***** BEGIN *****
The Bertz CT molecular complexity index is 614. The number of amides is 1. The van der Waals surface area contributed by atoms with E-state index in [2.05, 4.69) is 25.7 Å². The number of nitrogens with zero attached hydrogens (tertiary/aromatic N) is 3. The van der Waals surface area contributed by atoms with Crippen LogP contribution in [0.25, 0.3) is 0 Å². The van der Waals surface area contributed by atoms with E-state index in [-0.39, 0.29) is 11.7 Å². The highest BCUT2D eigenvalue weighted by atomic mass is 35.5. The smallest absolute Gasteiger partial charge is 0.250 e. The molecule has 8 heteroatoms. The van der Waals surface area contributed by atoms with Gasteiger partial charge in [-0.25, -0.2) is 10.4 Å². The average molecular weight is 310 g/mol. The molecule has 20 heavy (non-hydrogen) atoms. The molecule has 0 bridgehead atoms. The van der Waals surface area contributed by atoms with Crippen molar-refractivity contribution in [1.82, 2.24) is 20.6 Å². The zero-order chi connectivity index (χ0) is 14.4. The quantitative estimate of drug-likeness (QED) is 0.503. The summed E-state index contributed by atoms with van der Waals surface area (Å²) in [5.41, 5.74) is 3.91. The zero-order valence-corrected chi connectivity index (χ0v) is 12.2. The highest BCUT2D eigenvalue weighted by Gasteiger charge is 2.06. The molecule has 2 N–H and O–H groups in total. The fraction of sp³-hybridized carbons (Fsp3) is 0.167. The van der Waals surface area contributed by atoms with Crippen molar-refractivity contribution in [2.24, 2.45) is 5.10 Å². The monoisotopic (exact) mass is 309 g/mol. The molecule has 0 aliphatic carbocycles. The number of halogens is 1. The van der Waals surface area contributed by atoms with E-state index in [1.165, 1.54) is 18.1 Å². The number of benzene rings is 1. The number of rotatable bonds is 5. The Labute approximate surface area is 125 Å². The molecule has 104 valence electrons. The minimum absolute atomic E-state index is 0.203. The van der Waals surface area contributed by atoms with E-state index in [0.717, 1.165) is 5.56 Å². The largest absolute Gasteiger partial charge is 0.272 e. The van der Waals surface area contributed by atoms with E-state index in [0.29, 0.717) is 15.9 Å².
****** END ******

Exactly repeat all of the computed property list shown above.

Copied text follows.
The Bertz CT molecular complexity index is 614. The number of amides is 1. The van der Waals surface area contributed by atoms with E-state index in [2.05, 4.69) is 25.7 Å². The number of nitrogens with zero attached hydrogens (tertiary/aromatic N) is 3. The van der Waals surface area contributed by atoms with Crippen LogP contribution in [0.25, 0.3) is 0 Å². The van der Waals surface area contributed by atoms with E-state index in [-0.39, 0.29) is 11.7 Å². The highest BCUT2D eigenvalue weighted by atomic mass is 35.5. The smallest absolute Gasteiger partial charge is 0.250 e. The molecule has 8 heteroatoms. The van der Waals surface area contributed by atoms with Gasteiger partial charge in [-0.25, -0.2) is 10.4 Å². The average molecular weight is 310 g/mol. The molecule has 20 heavy (non-hydrogen) atoms. The molecule has 0 bridgehead atoms. The van der Waals surface area contributed by atoms with Crippen molar-refractivity contribution in [1.82, 2.24) is 20.6 Å². The zero-order chi connectivity index (χ0) is 14.4. The quantitative estimate of drug-likeness (QED) is 0.503. The summed E-state index contributed by atoms with van der Waals surface area (Å²) in [5.41, 5.74) is 3.91. The zero-order valence-corrected chi connectivity index (χ0v) is 12.2. The highest BCUT2D eigenvalue weighted by Gasteiger charge is 2.06. The molecule has 2 N–H and O–H groups in total. The fraction of sp³-hybridized carbons (Fsp3) is 0.167. The van der Waals surface area contributed by atoms with Crippen molar-refractivity contribution in [2.24, 2.45) is 5.10 Å². The monoisotopic (exact) mass is 309 g/mol. The molecule has 0 aliphatic carbocycles. The number of halogens is 1. The van der Waals surface area contributed by atoms with E-state index in [1.165, 1.54) is 18.1 Å². The number of benzene rings is 1. The number of rotatable bonds is 5. The Labute approximate surface area is 125 Å². The molecule has 104 valence electrons. The minimum absolute atomic E-state index is 0.203. The van der Waals surface area contributed by atoms with E-state index in [0.717, 1.165) is 5.56 Å². The largest absolute Gasteiger partial charge is 0.272 e. The van der Waals surface area contributed by atoms with E-state index in [0.29, 0.717) is 15.9 Å².